To meet the growing demand for specialised healthcare, many retirement centres around the country offer dedicated facilities for patients with Alzheimer's disease and other forms of dementia.
A recent study has estimated that more than 24 million people worldwide have Alzheimer’s disease or other forms of dementia. One in 10 people over 65 is affected, just like one in three over the age of 85. Dementia is not a normal part of ageing; it knows no social, economic, ethnic or geographical boundaries.
Alzheimer’s disease is the most common cause of dementia, which is a collective name for conditions in which progressive degeneration of the brain affects memory, thinking, behaviour and emotion. Symptoms may include:
- Loss of memory.
- Difficulty in finding the right words or understanding what people are saying.
- Difficulty in performing tasks that were previously routine.
- Personality and mood changes.
- Unusual behaviour.
Dementia affects no two people in the same way. Some sufferers neglect personal hygiene, and others no longer recognise their own families, have extreme mood swings, impaired judgement, and behave oddly. The ability to perform the normal activities of daily living is impaired, and they will need help with all aspects of everyday life.
At present, there is no cure for his degenerative disease. Medication may be able to relieve some of the symptoms for a while, but eventually, all patients experience loss of memory as well as their ability to navigate and understand the world and care for themselves.
Alzheimer's disease affects not only the person with dementia but the entire family. The personal and emotional stress of caring for a person with dementia is enormous, and caregiver burnout is a regular occurrence. Many families find out they cannot cope, which is why dedicated Alzheimer's facilities are vital.
Some offer 24-hour care all year round, whereas others provide temporary respite and daycare facilities to ease the burden on families caring for relatives with dementia.
What to look for
Alzheimer’s South Africa offers extensive guidelines for selecting a care facility that specialises in Alzheimer’s patients. Emphasis is on practical considerations, but it’s also important to look at the emotional implications of your decision and discuss these with someone you can confide in.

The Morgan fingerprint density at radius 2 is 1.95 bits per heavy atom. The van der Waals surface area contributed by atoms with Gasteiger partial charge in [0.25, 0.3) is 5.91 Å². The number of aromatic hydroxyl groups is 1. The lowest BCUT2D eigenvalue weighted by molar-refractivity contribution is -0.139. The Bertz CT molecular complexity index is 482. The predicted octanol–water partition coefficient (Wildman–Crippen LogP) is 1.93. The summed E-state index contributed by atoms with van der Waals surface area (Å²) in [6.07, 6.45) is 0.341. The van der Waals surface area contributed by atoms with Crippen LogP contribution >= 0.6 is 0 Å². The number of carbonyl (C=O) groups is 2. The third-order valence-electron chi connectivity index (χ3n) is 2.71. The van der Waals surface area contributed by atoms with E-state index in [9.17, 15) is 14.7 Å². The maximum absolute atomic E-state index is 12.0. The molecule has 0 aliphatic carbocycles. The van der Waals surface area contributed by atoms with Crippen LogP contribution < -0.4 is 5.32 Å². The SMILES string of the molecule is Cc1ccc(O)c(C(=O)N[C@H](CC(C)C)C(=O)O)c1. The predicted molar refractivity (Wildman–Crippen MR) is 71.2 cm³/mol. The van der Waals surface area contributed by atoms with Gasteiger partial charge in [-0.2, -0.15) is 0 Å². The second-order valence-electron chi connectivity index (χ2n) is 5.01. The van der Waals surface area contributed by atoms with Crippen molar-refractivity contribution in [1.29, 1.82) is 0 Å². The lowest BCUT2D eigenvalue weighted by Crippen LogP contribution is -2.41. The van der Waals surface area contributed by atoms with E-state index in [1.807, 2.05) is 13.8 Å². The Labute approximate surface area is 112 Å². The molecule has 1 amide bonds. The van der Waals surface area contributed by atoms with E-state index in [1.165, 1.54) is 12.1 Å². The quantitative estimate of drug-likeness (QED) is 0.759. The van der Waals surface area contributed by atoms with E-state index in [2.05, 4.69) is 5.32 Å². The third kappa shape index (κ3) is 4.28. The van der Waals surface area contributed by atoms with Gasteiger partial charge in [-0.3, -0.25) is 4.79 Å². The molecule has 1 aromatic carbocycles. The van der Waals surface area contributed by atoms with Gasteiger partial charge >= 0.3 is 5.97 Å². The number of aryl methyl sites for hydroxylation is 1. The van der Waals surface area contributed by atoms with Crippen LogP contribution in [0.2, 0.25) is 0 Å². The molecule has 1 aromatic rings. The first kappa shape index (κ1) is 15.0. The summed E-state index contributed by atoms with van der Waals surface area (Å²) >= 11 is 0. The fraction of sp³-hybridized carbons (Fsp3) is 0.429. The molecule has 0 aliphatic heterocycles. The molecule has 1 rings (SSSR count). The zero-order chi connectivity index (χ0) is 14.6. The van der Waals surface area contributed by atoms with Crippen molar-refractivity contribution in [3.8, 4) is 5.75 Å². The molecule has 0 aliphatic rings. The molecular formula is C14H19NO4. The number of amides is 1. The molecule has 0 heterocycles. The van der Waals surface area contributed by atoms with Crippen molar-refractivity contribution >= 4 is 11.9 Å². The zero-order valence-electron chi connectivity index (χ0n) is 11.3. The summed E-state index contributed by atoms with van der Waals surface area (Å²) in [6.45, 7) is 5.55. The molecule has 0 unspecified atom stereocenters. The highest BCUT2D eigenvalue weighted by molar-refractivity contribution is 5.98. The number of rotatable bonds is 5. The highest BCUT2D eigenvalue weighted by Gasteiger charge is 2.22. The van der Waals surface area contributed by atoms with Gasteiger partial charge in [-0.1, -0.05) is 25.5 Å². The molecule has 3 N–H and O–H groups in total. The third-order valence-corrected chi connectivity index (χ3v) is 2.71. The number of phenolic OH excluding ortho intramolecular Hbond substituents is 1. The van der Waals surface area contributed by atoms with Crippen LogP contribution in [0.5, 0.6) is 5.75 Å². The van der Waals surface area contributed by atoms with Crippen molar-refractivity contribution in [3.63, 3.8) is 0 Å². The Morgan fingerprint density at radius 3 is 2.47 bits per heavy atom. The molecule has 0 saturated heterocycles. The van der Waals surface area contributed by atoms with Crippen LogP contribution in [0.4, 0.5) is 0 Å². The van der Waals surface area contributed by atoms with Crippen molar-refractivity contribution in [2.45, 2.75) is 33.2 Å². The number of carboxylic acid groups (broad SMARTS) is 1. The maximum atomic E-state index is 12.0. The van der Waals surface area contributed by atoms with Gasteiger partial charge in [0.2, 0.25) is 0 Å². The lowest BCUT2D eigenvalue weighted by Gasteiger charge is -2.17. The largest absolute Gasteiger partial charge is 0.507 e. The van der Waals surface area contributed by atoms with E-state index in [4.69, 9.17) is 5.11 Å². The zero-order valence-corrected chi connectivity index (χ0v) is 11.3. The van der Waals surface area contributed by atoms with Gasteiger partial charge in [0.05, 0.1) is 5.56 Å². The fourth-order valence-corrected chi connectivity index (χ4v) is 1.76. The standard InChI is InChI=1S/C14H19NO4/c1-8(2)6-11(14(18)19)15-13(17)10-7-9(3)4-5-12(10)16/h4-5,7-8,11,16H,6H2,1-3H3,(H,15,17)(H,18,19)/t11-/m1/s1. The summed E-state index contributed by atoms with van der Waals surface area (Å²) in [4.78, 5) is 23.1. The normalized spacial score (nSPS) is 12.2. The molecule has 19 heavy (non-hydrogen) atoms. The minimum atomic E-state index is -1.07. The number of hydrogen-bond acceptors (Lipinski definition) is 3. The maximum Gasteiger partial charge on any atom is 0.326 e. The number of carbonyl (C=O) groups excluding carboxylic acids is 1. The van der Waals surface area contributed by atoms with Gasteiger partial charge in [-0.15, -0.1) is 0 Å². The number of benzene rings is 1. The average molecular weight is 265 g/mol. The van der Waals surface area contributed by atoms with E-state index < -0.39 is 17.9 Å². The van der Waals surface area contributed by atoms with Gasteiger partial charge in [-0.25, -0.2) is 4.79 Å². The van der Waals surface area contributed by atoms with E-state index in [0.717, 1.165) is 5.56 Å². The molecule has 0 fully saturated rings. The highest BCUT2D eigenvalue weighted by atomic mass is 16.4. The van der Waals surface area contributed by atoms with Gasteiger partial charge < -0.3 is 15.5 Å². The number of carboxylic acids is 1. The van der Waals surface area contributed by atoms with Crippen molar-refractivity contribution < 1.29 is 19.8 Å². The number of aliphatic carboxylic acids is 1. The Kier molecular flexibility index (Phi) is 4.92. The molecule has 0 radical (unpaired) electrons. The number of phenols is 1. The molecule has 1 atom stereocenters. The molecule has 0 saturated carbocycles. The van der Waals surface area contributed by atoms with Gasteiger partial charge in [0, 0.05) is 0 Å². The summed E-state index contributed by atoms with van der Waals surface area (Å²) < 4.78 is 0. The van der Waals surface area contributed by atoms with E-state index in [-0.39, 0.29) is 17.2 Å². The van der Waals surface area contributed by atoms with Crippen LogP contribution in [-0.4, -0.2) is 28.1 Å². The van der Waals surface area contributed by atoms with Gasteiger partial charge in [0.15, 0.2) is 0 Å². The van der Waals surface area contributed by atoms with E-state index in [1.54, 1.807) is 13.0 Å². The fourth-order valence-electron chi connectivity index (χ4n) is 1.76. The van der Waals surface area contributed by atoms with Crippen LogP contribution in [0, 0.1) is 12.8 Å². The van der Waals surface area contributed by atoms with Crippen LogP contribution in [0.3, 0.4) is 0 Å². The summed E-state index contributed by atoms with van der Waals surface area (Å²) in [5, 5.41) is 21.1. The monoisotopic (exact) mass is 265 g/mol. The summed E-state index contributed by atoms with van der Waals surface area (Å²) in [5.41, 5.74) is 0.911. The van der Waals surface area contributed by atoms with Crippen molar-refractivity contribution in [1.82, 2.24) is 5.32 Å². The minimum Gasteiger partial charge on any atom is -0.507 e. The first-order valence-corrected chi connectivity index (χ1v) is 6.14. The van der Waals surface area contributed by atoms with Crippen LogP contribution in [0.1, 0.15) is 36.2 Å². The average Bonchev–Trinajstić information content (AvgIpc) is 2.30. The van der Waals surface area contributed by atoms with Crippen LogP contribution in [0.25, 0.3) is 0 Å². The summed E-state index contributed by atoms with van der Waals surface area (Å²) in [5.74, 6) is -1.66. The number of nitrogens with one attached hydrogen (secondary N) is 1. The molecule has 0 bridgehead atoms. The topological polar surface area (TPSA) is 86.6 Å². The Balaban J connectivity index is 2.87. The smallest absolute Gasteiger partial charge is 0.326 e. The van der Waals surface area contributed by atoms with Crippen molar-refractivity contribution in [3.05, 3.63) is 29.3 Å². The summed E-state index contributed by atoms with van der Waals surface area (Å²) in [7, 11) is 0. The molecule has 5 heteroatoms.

Some of the most important considerations are:
- Is the property clean and well-cared for, with functional, comfortable furniture and attractive décor?
- Is the property secure with visible security staff?
- Do the staff seem helpful and caring?
- Are the residents appropriately dressed for the weather?
- Are residents happy and occupied, or do they sit staring into space?
- Is it close to friends and family, as well as shops and places of worship?
- Are there ramps instead of stairs, with handrails in passages, bedrooms and bathrooms?
- Are the floor surfaces non-slip?
Who manages the centre, and who is responsible for the financial management?
Will you be able to afford the fees in the long term?
Are there costs in addition to the monthly rate?
What are the expected annual fee increases?
Are the regulations designed to ensure residents' comfort or make things easier for the staff? For example, regimented bedtimes and visiting hours.
How much is the family involved in the resident's managed care programme?
Bathrooms and bedrooms
Do residents share bedrooms? If so, what happens if they can’t get along with the other occupants?
Do the bedrooms have views from the windows?
Is there enough storage space?
Is the lighting adequate?
What personal furniture and belongings are permitted?
Have bathrooms been adapted for wheelchair users and people with mobility issues?
Planned daily activities
Make sure the care facility you are considering is registered with the Department of Social Development. Registration is required in accordance with the Older Persons Act (Act 13 of 2006), and the certificate of registration should be prominently displayed.
It’s highly unlikely that any facility will meet all your requirements, and deciding to enter or admit someone else to such a facility is probably one of the most difficult decisions you will be called on to make. Alzheimer’s South Africa’s regional offices and the organisation’s helpline have staff and volunteers trained to help. Visit alzheimers.org.za for more information.
Writer: Sarah-Jane Meyer